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Kings of Leon excite fans of the Southern, the primitive, the trad, the blues-based, and their backstory, in which the home-schooled sons of an itinerant Pentecostal preacher are saved from a life of virtue by rock and roll. This is rock’s starter myth, irresistible for anyone oppressed firsthand by the culture of rectitude. But a thousand bad bands with their dicks in their hands have made millions turning it into organized irreligion, and Kings of Leon didn’t reinvent its clichés. Even early on the Drive-By Truckers delved so much further into Southern low life, and rocked harder too. Yet what hurts in a year when Pazz & Jop takes a backseat to another democratic exercise (if by some miracle the big one goes well, the music business can take care of itself) is that I need what Kings of Leon represent: the South, some effective portion of its rectitude-ridden, home-schooled-or-worse, class-consciously anti-intellectual masses-yearning-to-be-free. If they don’t speak to me, hell, I don’t speak to them either. Yet we have to get together somehow. That’s one reason John Edwards has been my glad-hander of choice.

Anyone expecting me to claim that our Georgia-based winners resolve this dilemma should get serious. But the metaphors are there. My hot year in hip-hop wasn’t like the critics’ because it was more critical. Only four of the 13 hip-hop albums on the Dean’s List are mainstream, and though both of my undie-rap top-10s are by nonblacks, all but two of the others are African American — unlike most undie-rap fans, and also unlike most name undie-rappers. Give it up to Britbeat original Dizzee Rascal, but to me it’s pathetic that voters should pump 50 Cent and Jay-Z here and Ted Leo and Grandaddy there, yet ignore the indie-rock resourcefulness of the differingly devout Lifesavas and Brother Ali, or at least bohos for life Mr. Lif and Jean Grae. It’s inconvenient for my argument that I can’t add North Carolina’s 80th-place Little Brother, Native Tongues surrogates with a bad case of Arrested Development. But I’ll shore up my pretensions to objectivity by noting that Jean Grae was the only New York rapper her homeboy A-listed this year. S. Carter took an album’s worth of guest shots (just wait) and killed with most, but compare the casual vanity of his Beyoncé to the casual avuncularity of his Missy and the casual geopolitics of his Panjabi MC and you’ll hear why the mulitplatinum Black Album seemed puffed up to me. As for the multiplatinum F. Cent, he could slur the most infectious Drebeats this side of M. Mathers and I’d still wish crime did not play. Same goes for Neptunebeats — but maybe not Timbobeats. I leave it conditional because Timbaland didn’t altogether convert me to Bubba Sparxxx, who for all his class-conscious good-heartedness declines personal responsibility for the post-racist future he’s clearly committed to — in that fatalistic Southern way, he just declares it inevitable. I don’t hold it against him, an American dilemma is an American dilemma, but his people better be talking to Russell Simmons’s people.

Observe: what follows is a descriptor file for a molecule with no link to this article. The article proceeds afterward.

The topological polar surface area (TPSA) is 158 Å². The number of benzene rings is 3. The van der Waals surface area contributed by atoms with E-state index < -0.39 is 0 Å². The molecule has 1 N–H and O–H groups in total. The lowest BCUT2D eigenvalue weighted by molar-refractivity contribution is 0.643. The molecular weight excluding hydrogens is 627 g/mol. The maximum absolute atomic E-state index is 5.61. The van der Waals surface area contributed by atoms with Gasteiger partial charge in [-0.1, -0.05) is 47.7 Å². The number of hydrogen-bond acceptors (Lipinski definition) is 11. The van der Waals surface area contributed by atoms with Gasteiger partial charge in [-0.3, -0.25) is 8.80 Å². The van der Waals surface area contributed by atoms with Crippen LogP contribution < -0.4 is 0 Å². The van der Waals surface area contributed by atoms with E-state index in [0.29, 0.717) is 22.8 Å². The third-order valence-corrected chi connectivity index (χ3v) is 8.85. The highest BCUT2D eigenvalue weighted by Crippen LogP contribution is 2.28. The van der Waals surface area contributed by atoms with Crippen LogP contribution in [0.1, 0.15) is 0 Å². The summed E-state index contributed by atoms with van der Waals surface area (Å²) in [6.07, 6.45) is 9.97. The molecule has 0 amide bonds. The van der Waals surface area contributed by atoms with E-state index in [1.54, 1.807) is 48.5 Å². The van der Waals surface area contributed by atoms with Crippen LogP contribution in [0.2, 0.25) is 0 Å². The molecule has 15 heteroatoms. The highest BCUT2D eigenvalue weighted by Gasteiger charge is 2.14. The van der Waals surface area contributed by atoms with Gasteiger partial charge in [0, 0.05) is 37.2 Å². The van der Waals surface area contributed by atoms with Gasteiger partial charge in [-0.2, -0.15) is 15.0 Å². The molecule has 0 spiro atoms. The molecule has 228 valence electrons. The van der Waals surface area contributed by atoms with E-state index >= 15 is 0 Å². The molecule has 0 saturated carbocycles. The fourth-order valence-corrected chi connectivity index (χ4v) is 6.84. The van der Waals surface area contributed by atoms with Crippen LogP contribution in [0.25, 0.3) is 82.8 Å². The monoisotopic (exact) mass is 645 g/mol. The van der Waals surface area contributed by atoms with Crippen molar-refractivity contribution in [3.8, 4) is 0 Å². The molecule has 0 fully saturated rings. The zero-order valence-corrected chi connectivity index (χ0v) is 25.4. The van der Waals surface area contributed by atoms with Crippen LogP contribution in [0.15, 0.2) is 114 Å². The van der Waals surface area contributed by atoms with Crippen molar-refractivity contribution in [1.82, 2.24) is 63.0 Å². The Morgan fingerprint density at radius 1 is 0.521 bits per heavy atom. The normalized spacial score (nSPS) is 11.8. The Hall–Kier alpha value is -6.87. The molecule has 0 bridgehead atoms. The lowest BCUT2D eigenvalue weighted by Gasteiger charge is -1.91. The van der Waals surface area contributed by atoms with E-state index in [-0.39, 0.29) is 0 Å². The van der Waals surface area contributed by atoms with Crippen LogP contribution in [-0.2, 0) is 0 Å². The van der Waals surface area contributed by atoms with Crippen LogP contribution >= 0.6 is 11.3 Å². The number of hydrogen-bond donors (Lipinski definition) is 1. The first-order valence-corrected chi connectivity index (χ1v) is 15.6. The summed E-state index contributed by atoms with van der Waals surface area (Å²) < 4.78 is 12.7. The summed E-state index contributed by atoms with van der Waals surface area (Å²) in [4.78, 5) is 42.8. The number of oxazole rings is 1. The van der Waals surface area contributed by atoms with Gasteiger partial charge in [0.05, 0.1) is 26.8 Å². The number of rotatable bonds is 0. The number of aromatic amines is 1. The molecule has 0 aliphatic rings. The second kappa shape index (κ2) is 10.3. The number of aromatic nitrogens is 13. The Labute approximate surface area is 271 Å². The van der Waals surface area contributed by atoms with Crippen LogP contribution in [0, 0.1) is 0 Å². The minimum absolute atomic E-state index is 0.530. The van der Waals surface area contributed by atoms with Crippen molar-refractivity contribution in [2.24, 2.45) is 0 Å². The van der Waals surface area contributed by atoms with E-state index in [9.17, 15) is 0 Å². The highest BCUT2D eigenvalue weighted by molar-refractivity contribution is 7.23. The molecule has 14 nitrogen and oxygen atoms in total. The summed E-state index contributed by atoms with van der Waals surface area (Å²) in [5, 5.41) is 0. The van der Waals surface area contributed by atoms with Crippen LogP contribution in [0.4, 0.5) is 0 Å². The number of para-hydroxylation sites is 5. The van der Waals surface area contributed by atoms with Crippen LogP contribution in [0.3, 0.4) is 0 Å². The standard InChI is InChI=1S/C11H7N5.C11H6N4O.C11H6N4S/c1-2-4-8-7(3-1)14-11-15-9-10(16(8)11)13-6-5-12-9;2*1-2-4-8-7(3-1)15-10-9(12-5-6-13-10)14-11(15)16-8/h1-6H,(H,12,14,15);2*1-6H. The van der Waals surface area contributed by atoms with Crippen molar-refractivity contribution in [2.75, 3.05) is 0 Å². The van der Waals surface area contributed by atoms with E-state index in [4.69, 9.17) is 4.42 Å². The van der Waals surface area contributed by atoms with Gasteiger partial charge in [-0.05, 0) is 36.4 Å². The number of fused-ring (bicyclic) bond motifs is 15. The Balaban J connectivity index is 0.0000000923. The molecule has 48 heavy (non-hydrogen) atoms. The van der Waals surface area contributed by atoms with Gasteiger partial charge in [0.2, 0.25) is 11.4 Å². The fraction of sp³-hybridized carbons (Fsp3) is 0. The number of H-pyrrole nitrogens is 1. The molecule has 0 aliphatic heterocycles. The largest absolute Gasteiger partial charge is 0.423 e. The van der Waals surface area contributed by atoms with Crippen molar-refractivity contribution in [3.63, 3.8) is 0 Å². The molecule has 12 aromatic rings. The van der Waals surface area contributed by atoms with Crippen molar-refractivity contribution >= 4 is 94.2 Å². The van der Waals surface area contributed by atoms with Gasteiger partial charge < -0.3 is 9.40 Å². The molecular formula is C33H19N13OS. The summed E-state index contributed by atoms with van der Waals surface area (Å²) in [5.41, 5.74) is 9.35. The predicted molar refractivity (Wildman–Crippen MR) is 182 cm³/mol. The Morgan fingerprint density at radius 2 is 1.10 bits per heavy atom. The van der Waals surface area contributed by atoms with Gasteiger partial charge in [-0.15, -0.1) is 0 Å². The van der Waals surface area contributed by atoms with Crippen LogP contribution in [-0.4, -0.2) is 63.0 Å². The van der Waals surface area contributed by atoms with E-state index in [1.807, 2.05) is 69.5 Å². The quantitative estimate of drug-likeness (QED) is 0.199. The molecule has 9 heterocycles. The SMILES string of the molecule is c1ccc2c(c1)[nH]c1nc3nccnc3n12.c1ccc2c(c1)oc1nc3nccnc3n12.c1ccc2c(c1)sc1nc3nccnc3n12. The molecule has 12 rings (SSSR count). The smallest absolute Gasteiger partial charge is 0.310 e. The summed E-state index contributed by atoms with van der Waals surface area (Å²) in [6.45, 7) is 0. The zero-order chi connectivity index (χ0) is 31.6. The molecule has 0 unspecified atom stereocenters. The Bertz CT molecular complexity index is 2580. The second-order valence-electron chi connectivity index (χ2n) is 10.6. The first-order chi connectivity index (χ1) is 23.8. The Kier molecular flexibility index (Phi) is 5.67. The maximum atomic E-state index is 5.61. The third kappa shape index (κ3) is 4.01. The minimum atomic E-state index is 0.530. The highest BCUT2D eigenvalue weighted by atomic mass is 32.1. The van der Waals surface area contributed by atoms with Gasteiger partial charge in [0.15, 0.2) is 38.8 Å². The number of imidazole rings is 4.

Timbaland was also the genius of two of my mainstream rap picks. But he was the auteur of only one, as Missy Elliott abandoned dreams of a singles threepeat to through-craft the first true album of her hitcentric career — a show of confidence whose eccentricities were so decent professional insomniacs slept on them. But though OutKast’s beats were less thrilling, which isn’t to say Prince and P-Funk won’t grace any inaugural ball I DJ, their eccentricities were impossible to miss, and sleeping on them proved impractical. OutKast’s Janus move is uneven, as I’d figured. What I didn’t figure was that Big Boi’s Clintonisms would flag a bit while Andre 3000’s skits and falsetto showpieces jawed at me all night. With all flaws and flat spots assumed, Speakerboxxx/The Love Below means to prophesy structurally: Big Boi is the self-created positivity of the gangsta culture both rappers long ago moved beyond, Andre the national aspirations they make so much more of than Eminem, Dr. Dre, and 50 Cent. They’re defiant yet reliable, rooted yet progressive, male yet female they wish, hip-hop yet pop yet something like indie-rock, for God’s sake.